A Review of Predictability Studies of Atlantic Sector Climate on Decadal Time Scales

M. Latif Leibniz-Institut für Meereswissenschaften, Kiel, Germany

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M. Collins Hadley Centre for Climate Prediction and Research, Met Office, Exeter, United Kingdom

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H. Pohlmann Max-Planck-Institut für Meteorologie, Hamburg, Germany

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N. Keenlyside Leibniz-Institut für Meereswissenschaften, Kiel, Germany

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Abstract

This review paper discusses the physical basis and the potential for decadal climate predictability over the Atlantic and its adjacent land areas. Many observational and modeling studies describe pronounced decadal and multidecadal variability in the Atlantic Ocean. However, it still needs to be quantified to which extent the variations in the ocean drive variations in the atmosphere and over land. In particular, although a clear impact of the Tropics on the midlatitudes has been demonstrated, it is unclear if and how the extratropical atmosphere responds to midlatitudinal sea surface temperature anomalies.

Although the mechanisms behind the decadal to multidecadal variability in the Atlantic sector are still controversial, there is some consensus that some of the longer-term multidecadal variability is driven by variations in the thermohaline circulation. The variations in the North Atlantic thermohaline circulation appear to be predictable one to two decades ahead, as shown by a number of perfect model predictability experiments. The next few decades will be dominated by these multidecadal variations, although the effects of anthropogenic climate change are likely to introduce trends. Some impact of the variations of the thermohaline circulation on the atmosphere has been demonstrated in some studies so that useful decadal predictions with economic benefit may be possible.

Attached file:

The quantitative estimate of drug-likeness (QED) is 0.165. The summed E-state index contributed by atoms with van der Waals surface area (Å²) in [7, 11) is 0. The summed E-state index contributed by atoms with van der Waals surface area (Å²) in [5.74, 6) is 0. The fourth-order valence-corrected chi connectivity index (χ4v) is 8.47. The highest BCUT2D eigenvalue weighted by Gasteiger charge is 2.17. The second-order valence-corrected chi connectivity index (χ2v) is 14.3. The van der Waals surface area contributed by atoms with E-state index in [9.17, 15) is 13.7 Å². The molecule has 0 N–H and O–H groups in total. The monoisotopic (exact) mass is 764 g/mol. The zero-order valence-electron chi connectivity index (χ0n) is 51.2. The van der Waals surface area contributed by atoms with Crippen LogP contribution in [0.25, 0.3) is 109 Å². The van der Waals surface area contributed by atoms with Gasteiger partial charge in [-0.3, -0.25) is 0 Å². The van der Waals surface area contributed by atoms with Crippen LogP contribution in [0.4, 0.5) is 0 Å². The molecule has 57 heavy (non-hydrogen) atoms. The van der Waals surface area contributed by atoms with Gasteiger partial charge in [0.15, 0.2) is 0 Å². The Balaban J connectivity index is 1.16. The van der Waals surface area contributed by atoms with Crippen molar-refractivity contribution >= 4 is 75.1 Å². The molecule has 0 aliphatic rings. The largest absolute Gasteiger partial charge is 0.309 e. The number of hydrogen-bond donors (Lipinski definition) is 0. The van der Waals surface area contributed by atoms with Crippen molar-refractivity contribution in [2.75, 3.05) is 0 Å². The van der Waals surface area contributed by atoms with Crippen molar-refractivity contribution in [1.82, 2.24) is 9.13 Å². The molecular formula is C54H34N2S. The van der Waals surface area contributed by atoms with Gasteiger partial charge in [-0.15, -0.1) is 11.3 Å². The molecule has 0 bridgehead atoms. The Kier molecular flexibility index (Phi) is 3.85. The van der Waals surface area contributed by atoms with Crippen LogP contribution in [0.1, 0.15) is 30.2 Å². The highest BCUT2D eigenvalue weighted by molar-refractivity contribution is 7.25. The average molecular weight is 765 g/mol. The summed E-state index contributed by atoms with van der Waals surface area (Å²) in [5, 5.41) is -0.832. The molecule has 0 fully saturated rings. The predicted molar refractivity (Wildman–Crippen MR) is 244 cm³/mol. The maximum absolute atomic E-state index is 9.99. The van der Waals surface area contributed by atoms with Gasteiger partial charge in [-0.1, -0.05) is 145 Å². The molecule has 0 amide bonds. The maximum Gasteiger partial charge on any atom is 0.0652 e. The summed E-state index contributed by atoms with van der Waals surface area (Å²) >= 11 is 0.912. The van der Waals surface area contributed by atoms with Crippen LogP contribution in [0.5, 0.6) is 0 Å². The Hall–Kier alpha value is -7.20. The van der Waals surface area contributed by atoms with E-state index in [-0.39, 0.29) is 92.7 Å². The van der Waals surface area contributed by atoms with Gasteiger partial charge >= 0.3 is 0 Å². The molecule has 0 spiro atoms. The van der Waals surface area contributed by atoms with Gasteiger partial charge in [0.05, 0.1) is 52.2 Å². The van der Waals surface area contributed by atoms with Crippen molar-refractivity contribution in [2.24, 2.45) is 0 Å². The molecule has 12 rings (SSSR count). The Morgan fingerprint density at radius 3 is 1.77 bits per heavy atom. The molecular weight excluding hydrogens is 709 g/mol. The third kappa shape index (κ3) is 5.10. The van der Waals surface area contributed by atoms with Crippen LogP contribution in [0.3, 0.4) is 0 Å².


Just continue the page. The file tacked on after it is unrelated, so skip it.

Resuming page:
Corresponding author address: Dr. Mojib Latif, Leibniz-Institut für Meereswissenschaften, Duesternbrooker Weg 20, Kiel D-24105, Germany. Email: mlatif@ifm-geomar.de

Abstract

This review paper discusses the physical basis and the potential for decadal climate predictability over the Atlantic and its adjacent land areas. Many observational and modeling studies describe pronounced decadal and multidecadal variability in the Atlantic Ocean. However, it still needs to be quantified to which extent the variations in the ocean drive variations in the atmosphere and over land. In particular, although a clear impact of the Tropics on the midlatitudes has been demonstrated, it is unclear if and how the extratropical atmosphere responds to midlatitudinal sea surface temperature anomalies.

Although the mechanisms behind the decadal to multidecadal variability in the Atlantic sector are still controversial, there is some consensus that some of the longer-term multidecadal variability is driven by variations in the thermohaline circulation. The variations in the North Atlantic thermohaline circulation appear to be predictable one to two decades ahead, as shown by a number of perfect model predictability experiments. The next few decades will be dominated by these multidecadal variations, although the effects of anthropogenic climate change are likely to introduce trends. Some impact of the variations of the thermohaline circulation on the atmosphere has been demonstrated in some studies so that useful decadal predictions with economic benefit may be possible.

Corresponding author address: Dr. Mojib Latif, Leibniz-Institut für Meereswissenschaften, Duesternbrooker Weg 20, Kiel D-24105, Germany. Email: mlatif@ifm-geomar.de

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